Madeira Island, December 19-27 2018

A string of Atlantic islands lies off the coast of Europe and Africa, from north to south:
We fondly remember our hiking and sailing vacation to Cape Verde three years ago. This year our family was assembling from several different locations, so we selected Madeira Island in part for its accessibility, hoping that its dramatic topography (photos 1-2) would allow for hiking similar to Cape Verde. We weren't disappointed. Emily arrived from Boston where she's in her senior year at Harvard, Jennifer from California, and Alex from Baltimore where he was visiting his ailing mother. Tim and his girlfriend Clara had only a short hop from Lisbon -- they're traveling for a year, having spent the fall in southern Europe and most recently Portugal.

We knew Madeira would be considerably more mainstream than Cape Verde. Indeed, the capital city of Funchal is a true metropolis, which worked to our benefit for its popular and fun Christmas street party the night of December 23 (photo 3), and its excellent Apple repair shop when Emily's laptop refused to boot, with her un-backed-up senior thesis onboard. (Diagnosis: corrosion from a "liquid compromise" in the past as seen in photo 4, aggravated by the humidity of Madeira. The friendly repair guy stayed late on Christmas Eve and worked a miracle.) We opted to base ourselves in Ponta Delgada, on the much quieter northern side of the island, but excellent roads with an impressive network of tunnels meant we could get just about anywhere fairly quickly.

The weather was pleasantly mild with only occasional showers, so we went on significant hikes every day, ultimately covering a good portion of the island. Given the topography, one would imagine all of the hikes to be extremely steep -- and some were. But a unique and popular feature of Madeira is hiking along its levadas, almost 2000 miles of irrigation channels threaded throughout the island, with pathways alongside. We combined several levada hikes (photo 5) with other routes. The grand finale was a superb hike by any standard, along the highest ridge of the island on a trail that's a true marvel of engineering (photos 6-8). Steep drop-offs on the mountain hikes -- and many of the levadas as well -- could have been a serious challenge for moderately acrophobic Jennifer, were it not for the thoughtful wire guardrails (photos 6-9), even in remote locations.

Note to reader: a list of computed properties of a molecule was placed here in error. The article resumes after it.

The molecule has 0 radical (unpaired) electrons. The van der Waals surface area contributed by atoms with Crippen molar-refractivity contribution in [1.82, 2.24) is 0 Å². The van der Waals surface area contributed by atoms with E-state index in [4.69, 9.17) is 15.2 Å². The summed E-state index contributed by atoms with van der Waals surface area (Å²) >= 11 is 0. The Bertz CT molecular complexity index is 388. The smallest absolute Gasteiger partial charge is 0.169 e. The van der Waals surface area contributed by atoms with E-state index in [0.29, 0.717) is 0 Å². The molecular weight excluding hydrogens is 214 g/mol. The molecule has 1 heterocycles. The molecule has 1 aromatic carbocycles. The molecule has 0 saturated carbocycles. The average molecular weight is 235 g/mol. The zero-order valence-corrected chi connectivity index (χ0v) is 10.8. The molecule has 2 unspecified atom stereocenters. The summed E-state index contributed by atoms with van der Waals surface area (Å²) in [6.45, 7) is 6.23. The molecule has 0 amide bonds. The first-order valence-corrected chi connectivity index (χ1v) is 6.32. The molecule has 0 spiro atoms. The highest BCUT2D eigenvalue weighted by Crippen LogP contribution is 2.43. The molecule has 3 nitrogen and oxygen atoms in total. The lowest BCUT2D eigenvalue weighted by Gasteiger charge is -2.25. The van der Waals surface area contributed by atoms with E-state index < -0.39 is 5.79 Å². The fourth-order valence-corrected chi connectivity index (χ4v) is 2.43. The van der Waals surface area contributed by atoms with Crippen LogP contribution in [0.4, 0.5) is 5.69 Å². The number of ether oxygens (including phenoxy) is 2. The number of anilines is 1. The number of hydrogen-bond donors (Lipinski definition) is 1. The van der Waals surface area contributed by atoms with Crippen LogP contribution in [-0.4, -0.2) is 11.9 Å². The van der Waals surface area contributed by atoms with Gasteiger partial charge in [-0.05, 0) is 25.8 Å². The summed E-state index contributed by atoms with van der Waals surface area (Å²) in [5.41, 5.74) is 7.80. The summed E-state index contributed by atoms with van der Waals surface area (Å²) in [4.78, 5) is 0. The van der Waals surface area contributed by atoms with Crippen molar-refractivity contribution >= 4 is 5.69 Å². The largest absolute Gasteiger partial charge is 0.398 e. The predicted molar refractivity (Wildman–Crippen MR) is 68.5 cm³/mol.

Alex & Jennifer's 30th anniversary came around just before the trip. Some of you may recognize "Madeira" not as the island but for its namesake fortified wine. Grapes grow throughout the island, and wine-makers are everywhere. Tim & Clara arrived a few days before the rest of us and have a particular interest in wine. After extensive touring and sampling, they selected a bottle from the wedding year (photo 10), which we all enjoyed greatly. Incidentally, Alex & Jennifer's honeymoon in 1988, to Grand Turk island, began a tradition of spending Christmas abroad, with only two early exceptions since then (1989 and 1991).

Next: Tim and Clara fly from Madeira to Zurich (via Lisbon) where they'll begin a few months of software internships to top up their travel coffers. Alex, Jennifer, and Emily continue to the Canary Islands. The Canaries are even more popular than Madeira, but we're hoping to avoid crowds by heading to a pair of the lesser visited and more rugged islands of the chain: La Palma and La Gomera.

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